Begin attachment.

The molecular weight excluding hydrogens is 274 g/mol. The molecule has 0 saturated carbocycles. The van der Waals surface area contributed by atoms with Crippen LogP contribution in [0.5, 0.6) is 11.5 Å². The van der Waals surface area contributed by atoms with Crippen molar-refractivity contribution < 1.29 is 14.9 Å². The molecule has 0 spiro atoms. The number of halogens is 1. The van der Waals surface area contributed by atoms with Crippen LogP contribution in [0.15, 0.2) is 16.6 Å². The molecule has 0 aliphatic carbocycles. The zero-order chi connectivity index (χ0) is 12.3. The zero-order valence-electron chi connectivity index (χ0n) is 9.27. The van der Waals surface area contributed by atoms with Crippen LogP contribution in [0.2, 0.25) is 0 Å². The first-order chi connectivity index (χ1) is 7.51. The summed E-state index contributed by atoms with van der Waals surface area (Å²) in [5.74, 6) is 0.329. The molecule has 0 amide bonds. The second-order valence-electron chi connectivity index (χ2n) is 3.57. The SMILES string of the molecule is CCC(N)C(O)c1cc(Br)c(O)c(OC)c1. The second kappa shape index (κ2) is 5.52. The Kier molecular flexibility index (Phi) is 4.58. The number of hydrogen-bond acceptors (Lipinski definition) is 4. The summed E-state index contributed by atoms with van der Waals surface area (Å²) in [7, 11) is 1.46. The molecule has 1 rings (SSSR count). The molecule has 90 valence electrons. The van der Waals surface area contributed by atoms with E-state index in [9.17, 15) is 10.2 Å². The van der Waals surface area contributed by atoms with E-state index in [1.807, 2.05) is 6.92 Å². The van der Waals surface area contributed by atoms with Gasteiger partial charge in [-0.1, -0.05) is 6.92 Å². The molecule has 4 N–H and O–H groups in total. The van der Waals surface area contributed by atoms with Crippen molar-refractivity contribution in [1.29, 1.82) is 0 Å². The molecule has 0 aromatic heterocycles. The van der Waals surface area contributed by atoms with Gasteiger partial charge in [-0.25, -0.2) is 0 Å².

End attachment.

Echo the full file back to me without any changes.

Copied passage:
The molecular weight excluding hydrogens is 274 g/mol. The molecule has 0 saturated carbocycles. The van der Waals surface area contributed by atoms with Crippen LogP contribution in [0.5, 0.6) is 11.5 Å². The van der Waals surface area contributed by atoms with Crippen molar-refractivity contribution < 1.29 is 14.9 Å². The molecule has 0 spiro atoms. The number of halogens is 1. The van der Waals surface area contributed by atoms with Crippen LogP contribution in [0.15, 0.2) is 16.6 Å². The molecule has 0 aliphatic carbocycles. The zero-order chi connectivity index (χ0) is 12.3. The zero-order valence-electron chi connectivity index (χ0n) is 9.27. The van der Waals surface area contributed by atoms with Crippen LogP contribution in [0.2, 0.25) is 0 Å². The first-order chi connectivity index (χ1) is 7.51. The summed E-state index contributed by atoms with van der Waals surface area (Å²) in [5.74, 6) is 0.329. The molecule has 0 amide bonds. The second-order valence-electron chi connectivity index (χ2n) is 3.57. The SMILES string of the molecule is CCC(N)C(O)c1cc(Br)c(O)c(OC)c1. The second kappa shape index (κ2) is 5.52. The Kier molecular flexibility index (Phi) is 4.58. The number of hydrogen-bond acceptors (Lipinski definition) is 4. The summed E-state index contributed by atoms with van der Waals surface area (Å²) in [7, 11) is 1.46. The molecule has 1 rings (SSSR count). The molecule has 90 valence electrons. The van der Waals surface area contributed by atoms with E-state index in [9.17, 15) is 10.2 Å². The van der Waals surface area contributed by atoms with E-state index in [1.807, 2.05) is 6.92 Å². The van der Waals surface area contributed by atoms with Gasteiger partial charge in [-0.1, -0.05) is 6.92 Å². The molecule has 4 N–H and O–H groups in total. The van der Waals surface area contributed by atoms with Crippen molar-refractivity contribution in [1.29, 1.82) is 0 Å². The molecule has 0 aromatic heterocycles. The van der Waals surface area contributed by atoms with Gasteiger partial charge in [-0.25, -0.2) is 0 Å².